Ans. 320 rods. 3. I have three pieces of land; the first is 125 rods long, and 53 wide; the second is 62} rods long, and 34 wide ; and the third contains 37 acres; what will be the length of the side of a square field whose area will be equal to the three pieces ?
Ans. 121.11+ rods. 4. W. Scott has 2 house lots; the first is 242 feet square, and the second contains 9 times the area of the first ; how many feet square is the second ?
Ans. 726 feet. 5. There are two pastures, one of which contains 124 acres, and the area of the other is to the former as 5 to 4; how many rods square is the latter ?
Ans. 157.48+ rods. 6. I wish to set out an orchard containing 216 fruit trees, so that the length shall be to the breadth as 3 to 2, and the distance of the trees from each other 25 feet; how many trees will there be in a row each way, and how many square feet of ground will the orchard cover? Ans. 18 in length; 12 in breadth; 116875 sq. ft.
Art. 271. A TRIANGLE is a figure having three sides and three angles.
A right angled triangle is a figure having three sides and three angles, one of which is a right angle.
QUESTIONS. - Art. 270. To what may the square root be applied ? - Art. 271. What is a triangle? What is a right angled triangle ? " What is the longest side called? What the other two?
The side A B is called the base of the triangle, the side B C the perpendicular, the side A C the hypothenuse, and the angle at B is a right angle.
Art. 272. In every right angled triangle the square of the hypothenuse is equal to the sum of the squares of the base and perpendicular, as shown by the following diagram.
It will be seen by examining this diagram that the large square, formed on the hypothenuse À C, contains the same number of small squares as the other two counted together. Hence, the propriety of the following rules.
Art. 273. To find the hypothenuse, the base and perpendicular being given.
Rule. — Add the square of the base to the square of the perpendicular, and extract the square root of their sum.
Art. 274. To find the perpendicular, the base and hypothenuse being given.
RULE. Subtract the square of the base from the square of the hypothenuse, and extract the square root of the remainder.
Art. 275. To find the base, the hypothenuse and perpendicular being given.
RULE. — Subtract the square of the perpendicular from the square of the hypothenuse, and extract the square root of the remainder.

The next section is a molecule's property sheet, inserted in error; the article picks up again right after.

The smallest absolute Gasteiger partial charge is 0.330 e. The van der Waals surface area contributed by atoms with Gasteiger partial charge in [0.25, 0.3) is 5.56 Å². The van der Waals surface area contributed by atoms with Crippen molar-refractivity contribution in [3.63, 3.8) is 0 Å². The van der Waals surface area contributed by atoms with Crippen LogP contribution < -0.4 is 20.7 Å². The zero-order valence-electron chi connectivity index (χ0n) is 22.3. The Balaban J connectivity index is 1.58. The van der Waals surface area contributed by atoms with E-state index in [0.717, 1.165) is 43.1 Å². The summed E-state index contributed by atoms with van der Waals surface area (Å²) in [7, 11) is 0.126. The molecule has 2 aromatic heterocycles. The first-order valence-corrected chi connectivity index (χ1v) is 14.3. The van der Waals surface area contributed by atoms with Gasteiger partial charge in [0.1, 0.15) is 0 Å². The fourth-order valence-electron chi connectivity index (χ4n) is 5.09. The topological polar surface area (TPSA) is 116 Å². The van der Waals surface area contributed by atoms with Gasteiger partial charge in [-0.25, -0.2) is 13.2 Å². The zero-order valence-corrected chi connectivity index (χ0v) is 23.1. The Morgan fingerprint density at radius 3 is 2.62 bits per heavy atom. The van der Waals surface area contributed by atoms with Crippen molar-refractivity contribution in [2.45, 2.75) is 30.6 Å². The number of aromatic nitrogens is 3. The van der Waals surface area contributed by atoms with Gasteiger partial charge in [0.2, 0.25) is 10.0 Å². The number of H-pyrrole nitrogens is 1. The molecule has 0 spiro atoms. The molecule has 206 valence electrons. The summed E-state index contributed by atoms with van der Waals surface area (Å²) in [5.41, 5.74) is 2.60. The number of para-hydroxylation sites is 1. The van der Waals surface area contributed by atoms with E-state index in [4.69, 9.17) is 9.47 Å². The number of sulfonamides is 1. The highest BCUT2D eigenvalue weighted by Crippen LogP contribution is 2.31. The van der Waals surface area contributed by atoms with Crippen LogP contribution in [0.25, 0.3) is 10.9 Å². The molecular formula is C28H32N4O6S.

EXAMPLES FOR PRACTICE. 1. What must be the length of a ladder to reach to the top of a house 40 feet in height, the bottom of the ladder being placed 9 feet from the sill?
Ans. 41 feet.
Questions. — Art. 272. How does the square of the hypothenuse compare with the base and perpendicular? How does this fact appear from Fig. 2?Art. 273. What is the rule for finding the hypothenuse? --Art. 274. What for finding the perpendicular? – Art. 275. What for finding the base ?
2. Two vessels sail from the same port; one sails due north 360 miles, and the other due east 450 miles; what is their distance from each other ?
Ans. 576.2+ miles. 3. The hypothenuse of a certain right angled triangle is 60 feet, and the perpendicular is 36 feet; what is the length of the base ?
Ans. 48 feet. 4. A line drawn from the top of the steeple of a certain meeting-house to a point at the distance of 50 feet on a level from the base of the steeple, is 120 feet in length; what is the height of the steeple ?
Ans. 109.08+ feet. 5. The height of a tree on an island in a certain river, is 160 feet. The base of the tree is 100 feet on a horizontal line from the river, and is elevated 20 feet above its surface. A line extending from the top of the tree to the further shore of the river is 500 feet. Required the width of the river.
Ans. 366.47+ feet. 6. On the summit of a hill there is a tower 160 feet high, whose base is 90 feet, on a level, from a certain road that is 110 feet wide; the length of a line extending from the top of the tower to a point on the opposite side of the road is 300 feet. What is the elevation of the base of the tower above the road?
Ans. 63.64+ feet. 7. John Snow's dwelling is 60 rods north of the meetinghouse, James Briggs's is 80 rods east of the meeting-house, Samuel Jenkins's is 70 rods south, and James Emerson's 90 rods west of the meeting-house; how far will Snow have to travel to visit his three neighbors, and then return home?
Ans. 428.4+ rods. 8. A certain room is 24 feet long, 18 feet wide, and 12 feet high ; required the distance from one of the luwer corners to an opposite upper corner.
Ans. 32.3+ feet.
Art. 276. A CIRCLE is a plane figure bounded by a curved line, every part of which is equally distant from a point called the centre.
The circumference or periphery of a circle is the line which bounds it.
The diameter of a circle is a line drawn through the centre, and terminated by the circumference; as A B.
QUESTIONS. — Art. 276. What is a circle? What is the circumference of a circle ? What the diameter ?